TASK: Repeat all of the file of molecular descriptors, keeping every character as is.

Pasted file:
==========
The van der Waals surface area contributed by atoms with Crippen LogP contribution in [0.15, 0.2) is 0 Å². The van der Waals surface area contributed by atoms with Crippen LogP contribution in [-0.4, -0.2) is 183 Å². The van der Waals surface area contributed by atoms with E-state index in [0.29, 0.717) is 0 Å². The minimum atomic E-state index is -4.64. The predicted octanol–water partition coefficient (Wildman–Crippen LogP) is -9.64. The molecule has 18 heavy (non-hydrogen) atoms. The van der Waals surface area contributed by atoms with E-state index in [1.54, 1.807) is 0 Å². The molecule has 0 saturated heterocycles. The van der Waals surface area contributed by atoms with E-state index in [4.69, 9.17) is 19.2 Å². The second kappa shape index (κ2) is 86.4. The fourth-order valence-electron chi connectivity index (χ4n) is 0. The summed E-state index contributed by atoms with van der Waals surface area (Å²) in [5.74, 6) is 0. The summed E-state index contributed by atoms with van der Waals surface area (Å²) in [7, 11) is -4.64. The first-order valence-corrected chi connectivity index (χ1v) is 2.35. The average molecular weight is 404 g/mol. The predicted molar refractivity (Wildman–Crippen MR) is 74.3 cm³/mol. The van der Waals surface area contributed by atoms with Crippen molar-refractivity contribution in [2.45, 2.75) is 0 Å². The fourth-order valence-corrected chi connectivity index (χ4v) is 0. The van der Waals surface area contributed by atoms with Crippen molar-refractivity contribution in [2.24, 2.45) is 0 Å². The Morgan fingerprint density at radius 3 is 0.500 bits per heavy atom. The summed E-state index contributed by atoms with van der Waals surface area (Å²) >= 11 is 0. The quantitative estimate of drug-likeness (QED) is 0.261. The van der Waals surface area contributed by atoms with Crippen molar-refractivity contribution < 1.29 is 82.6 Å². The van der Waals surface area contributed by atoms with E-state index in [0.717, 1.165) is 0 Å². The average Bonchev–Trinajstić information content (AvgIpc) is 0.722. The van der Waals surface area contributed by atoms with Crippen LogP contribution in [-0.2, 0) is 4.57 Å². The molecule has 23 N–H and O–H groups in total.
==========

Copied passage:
The van der Waals surface area contributed by atoms with Crippen LogP contribution in [0.15, 0.2) is 0 Å². The van der Waals surface area contributed by atoms with Crippen LogP contribution in [-0.4, -0.2) is 183 Å². The van der Waals surface area contributed by atoms with E-state index in [0.29, 0.717) is 0 Å². The minimum atomic E-state index is -4.64. The predicted octanol–water partition coefficient (Wildman–Crippen LogP) is -9.64. The molecule has 18 heavy (non-hydrogen) atoms. The van der Waals surface area contributed by atoms with E-state index in [1.54, 1.807) is 0 Å². The molecule has 0 saturated heterocycles. The van der Waals surface area contributed by atoms with E-state index in [4.69, 9.17) is 19.2 Å². The second kappa shape index (κ2) is 86.4. The fourth-order valence-electron chi connectivity index (χ4n) is 0. The summed E-state index contributed by atoms with van der Waals surface area (Å²) in [5.74, 6) is 0. The summed E-state index contributed by atoms with van der Waals surface area (Å²) in [7, 11) is -4.64. The first-order valence-corrected chi connectivity index (χ1v) is 2.35. The average molecular weight is 404 g/mol. The predicted molar refractivity (Wildman–Crippen MR) is 74.3 cm³/mol. The van der Waals surface area contributed by atoms with Crippen molar-refractivity contribution in [2.45, 2.75) is 0 Å². The fourth-order valence-corrected chi connectivity index (χ4v) is 0. The van der Waals surface area contributed by atoms with Crippen molar-refractivity contribution in [2.24, 2.45) is 0 Å². The Morgan fingerprint density at radius 3 is 0.500 bits per heavy atom. The summed E-state index contributed by atoms with van der Waals surface area (Å²) >= 11 is 0. The quantitative estimate of drug-likeness (QED) is 0.261. The van der Waals surface area contributed by atoms with Crippen molar-refractivity contribution < 1.29 is 82.6 Å². The van der Waals surface area contributed by atoms with E-state index in [0.717, 1.165) is 0 Å². The average Bonchev–Trinajstić information content (AvgIpc) is 0.722. The van der Waals surface area contributed by atoms with Crippen LogP contribution in [-0.2, 0) is 4.57 Å². The molecule has 23 N–H and O–H groups in total.